Due 11:59pm Saturday December 12
Your task is to implement liveness analysis and register allocation.
You have available to you the working implementation of intra-procedural control flow analysis, which turns a list of instructions into a control flow graph, by implementing the class FlowGraph.AssemFlowGraph. You should first implement the class RegAlloc.Liveness which takes a FlowGraph and performs data-flow analysis to obtain liveness information. Use either the set-equation algorithm as described in class with a java.util.LinkedHashSet or sorted-list-of-temporaries representation of sets, or the one-variable at a time method. You may want to refine your implementation to use a worklist approach: The basic idea is that you maintain a list of CFG nodes that need to be processed because the live-in set of one of the node's successors was changed in a given iteration; the set can be initialized with all the nodes of the CFG (since we assume they all need to be processed from initial values to start out with). You will receive extra credit for any improvement on the basic iterative liveness algorithm, but you must document your work in a README file (see below).
You are to implement the register allocation phase of the compiler. This will complete code generation and allow you to run programs. You should implement at least coloring without spilling or coalescing, such that you can compile and run simple programs. You will receive extra credit for implementation of spilling and/or coalescing. I strongly suggest that you implement allocation without spilling or coalescing to begin with, then implement spilling (optional for extra credit), followed by coalescing (optional for extra credit).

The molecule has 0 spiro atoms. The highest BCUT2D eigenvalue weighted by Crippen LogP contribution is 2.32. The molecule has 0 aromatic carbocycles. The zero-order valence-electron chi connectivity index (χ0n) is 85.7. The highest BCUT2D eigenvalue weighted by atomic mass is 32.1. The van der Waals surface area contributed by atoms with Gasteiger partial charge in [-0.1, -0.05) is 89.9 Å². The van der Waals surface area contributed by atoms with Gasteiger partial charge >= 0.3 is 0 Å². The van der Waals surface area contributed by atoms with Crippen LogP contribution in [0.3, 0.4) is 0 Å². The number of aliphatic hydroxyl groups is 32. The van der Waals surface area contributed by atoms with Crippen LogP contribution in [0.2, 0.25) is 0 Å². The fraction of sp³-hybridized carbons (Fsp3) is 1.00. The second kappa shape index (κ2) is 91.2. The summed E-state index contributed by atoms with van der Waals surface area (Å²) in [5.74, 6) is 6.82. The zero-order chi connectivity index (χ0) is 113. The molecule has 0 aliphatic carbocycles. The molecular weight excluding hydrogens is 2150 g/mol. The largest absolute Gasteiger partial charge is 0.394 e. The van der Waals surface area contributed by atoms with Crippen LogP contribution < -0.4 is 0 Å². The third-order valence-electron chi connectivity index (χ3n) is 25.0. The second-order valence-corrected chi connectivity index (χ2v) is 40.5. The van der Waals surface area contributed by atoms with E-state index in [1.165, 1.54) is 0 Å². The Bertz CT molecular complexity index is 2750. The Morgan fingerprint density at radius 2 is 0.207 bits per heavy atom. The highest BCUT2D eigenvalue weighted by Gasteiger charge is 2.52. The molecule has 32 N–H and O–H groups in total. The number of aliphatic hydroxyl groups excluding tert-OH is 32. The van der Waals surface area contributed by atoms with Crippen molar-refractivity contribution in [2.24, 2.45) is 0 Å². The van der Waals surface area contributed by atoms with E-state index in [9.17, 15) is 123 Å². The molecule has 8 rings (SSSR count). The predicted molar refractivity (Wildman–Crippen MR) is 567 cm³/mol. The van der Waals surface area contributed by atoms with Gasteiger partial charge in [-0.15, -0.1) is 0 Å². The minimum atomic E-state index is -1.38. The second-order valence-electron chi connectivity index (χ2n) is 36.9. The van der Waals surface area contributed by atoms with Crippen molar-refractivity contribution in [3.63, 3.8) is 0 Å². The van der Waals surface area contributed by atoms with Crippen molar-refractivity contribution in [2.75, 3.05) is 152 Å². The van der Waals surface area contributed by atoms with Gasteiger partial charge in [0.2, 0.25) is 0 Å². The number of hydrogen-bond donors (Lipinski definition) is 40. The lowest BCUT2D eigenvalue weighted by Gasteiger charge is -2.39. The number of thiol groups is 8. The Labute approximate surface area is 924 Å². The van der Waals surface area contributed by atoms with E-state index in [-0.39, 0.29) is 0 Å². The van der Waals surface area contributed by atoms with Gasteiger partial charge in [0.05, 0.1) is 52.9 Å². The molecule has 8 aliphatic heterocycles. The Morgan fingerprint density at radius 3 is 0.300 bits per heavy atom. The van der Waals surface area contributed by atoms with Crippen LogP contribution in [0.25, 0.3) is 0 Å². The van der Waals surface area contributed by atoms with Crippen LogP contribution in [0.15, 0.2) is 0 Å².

Here are some notes about the initial (non-spilling, non coalescing) implementation of coloring:
The project is, as usual, out of 100 points. These 100 points will be awarded for full implementation of the graph coloring and register allocation portions. You can earn 5 extra points for correct implementation of spilling, and another 5 points for correct implementation of coalescing.
As with project 5, when compiling for execution make sure to use the option -main so as to generate the linkage code (equivalent to a C-style main function). Compile the assembly code using gcc (to make sure you link to the C library).
Source code is available in a tarball in the /homes/cs352 directory, which can be copied into your working directory and expanded by doing the following:
cp /homes/cs352/Fall15/project6.tar.gz ./ tar -xvf
If you wish to integrate the project into an Eclipse project, follow the directions on this blogpost to create an Eclipse project using the included Makefile.
To make the project, type "make" as per usual. To run your project, go into the bin directory. You can run the full compiler with the command:
java mojo.Main file.mjwhere
file.mjis a mojo source code file.
You can also run the compiler with the command:
java mojo.Main -main file.mj
The file p6.sh will run itself as a command that invokes mojo.Main from java if you wish. All arguments will be copied.
For this project, please turn in your src directory, which should include all source files that you have added or modified, along with your README file. Do not turn in *.class files.From the project6 directory submit your solution using the command:
turnin -c cs352 -p project6 ./src
To verify your turned-in work, do:
turnin -c cs352 -p project6 -v
We will create a set of test cases, and then compare the output of your solution to our reference implementation as we have with the previous projects. A less automated approach will be used to grade your coalescing and spill code, should you chose to do it.